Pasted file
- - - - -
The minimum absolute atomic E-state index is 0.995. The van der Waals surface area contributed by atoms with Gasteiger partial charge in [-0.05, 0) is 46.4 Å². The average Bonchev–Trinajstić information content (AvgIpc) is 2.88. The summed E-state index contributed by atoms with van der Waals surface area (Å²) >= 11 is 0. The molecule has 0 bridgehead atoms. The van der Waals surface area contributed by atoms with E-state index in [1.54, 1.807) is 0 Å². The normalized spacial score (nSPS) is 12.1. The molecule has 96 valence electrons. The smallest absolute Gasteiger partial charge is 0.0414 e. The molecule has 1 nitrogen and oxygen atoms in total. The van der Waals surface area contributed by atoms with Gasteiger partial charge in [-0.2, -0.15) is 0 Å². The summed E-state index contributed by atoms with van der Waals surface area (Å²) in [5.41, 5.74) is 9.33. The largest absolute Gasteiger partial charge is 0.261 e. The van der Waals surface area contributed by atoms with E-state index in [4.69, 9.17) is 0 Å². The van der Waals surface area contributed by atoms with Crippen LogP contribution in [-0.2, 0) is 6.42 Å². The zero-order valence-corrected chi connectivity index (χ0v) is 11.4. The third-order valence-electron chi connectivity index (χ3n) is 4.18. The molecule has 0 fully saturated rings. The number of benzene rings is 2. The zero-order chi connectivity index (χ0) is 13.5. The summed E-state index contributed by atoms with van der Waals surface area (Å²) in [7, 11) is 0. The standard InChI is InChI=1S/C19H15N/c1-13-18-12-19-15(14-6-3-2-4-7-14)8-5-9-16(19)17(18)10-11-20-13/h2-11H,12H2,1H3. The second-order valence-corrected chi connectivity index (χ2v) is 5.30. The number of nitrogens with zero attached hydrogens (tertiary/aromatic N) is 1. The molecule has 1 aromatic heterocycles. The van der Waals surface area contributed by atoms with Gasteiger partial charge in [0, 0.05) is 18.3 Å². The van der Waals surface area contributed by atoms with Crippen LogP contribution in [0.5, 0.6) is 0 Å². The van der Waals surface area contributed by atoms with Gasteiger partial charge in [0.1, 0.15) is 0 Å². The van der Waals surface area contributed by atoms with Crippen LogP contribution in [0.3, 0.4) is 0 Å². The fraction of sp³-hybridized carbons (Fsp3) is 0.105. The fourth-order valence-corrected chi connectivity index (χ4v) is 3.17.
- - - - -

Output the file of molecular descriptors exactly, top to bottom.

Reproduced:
The minimum absolute atomic E-state index is 0.995. The van der Waals surface area contributed by atoms with Gasteiger partial charge in [-0.05, 0) is 46.4 Å². The average Bonchev–Trinajstić information content (AvgIpc) is 2.88. The summed E-state index contributed by atoms with van der Waals surface area (Å²) >= 11 is 0. The molecule has 0 bridgehead atoms. The van der Waals surface area contributed by atoms with E-state index in [1.54, 1.807) is 0 Å². The normalized spacial score (nSPS) is 12.1. The molecule has 96 valence electrons. The smallest absolute Gasteiger partial charge is 0.0414 e. The molecule has 1 nitrogen and oxygen atoms in total. The van der Waals surface area contributed by atoms with Gasteiger partial charge in [-0.2, -0.15) is 0 Å². The summed E-state index contributed by atoms with van der Waals surface area (Å²) in [5.41, 5.74) is 9.33. The largest absolute Gasteiger partial charge is 0.261 e. The van der Waals surface area contributed by atoms with E-state index in [4.69, 9.17) is 0 Å². The van der Waals surface area contributed by atoms with Crippen LogP contribution in [-0.2, 0) is 6.42 Å². The zero-order valence-corrected chi connectivity index (χ0v) is 11.4. The third-order valence-electron chi connectivity index (χ3n) is 4.18. The molecule has 0 fully saturated rings. The number of benzene rings is 2. The zero-order chi connectivity index (χ0) is 13.5. The summed E-state index contributed by atoms with van der Waals surface area (Å²) in [7, 11) is 0. The standard InChI is InChI=1S/C19H15N/c1-13-18-12-19-15(14-6-3-2-4-7-14)8-5-9-16(19)17(18)10-11-20-13/h2-11H,12H2,1H3. The second-order valence-corrected chi connectivity index (χ2v) is 5.30. The number of nitrogens with zero attached hydrogens (tertiary/aromatic N) is 1. The molecule has 1 aromatic heterocycles. The van der Waals surface area contributed by atoms with Gasteiger partial charge in [0, 0.05) is 18.3 Å². The van der Waals surface area contributed by atoms with Crippen LogP contribution in [0.5, 0.6) is 0 Å². The van der Waals surface area contributed by atoms with Gasteiger partial charge in [0.1, 0.15) is 0 Å². The van der Waals surface area contributed by atoms with Crippen LogP contribution in [0.3, 0.4) is 0 Å². The fraction of sp³-hybridized carbons (Fsp3) is 0.105. The fourth-order valence-corrected chi connectivity index (χ4v) is 3.17.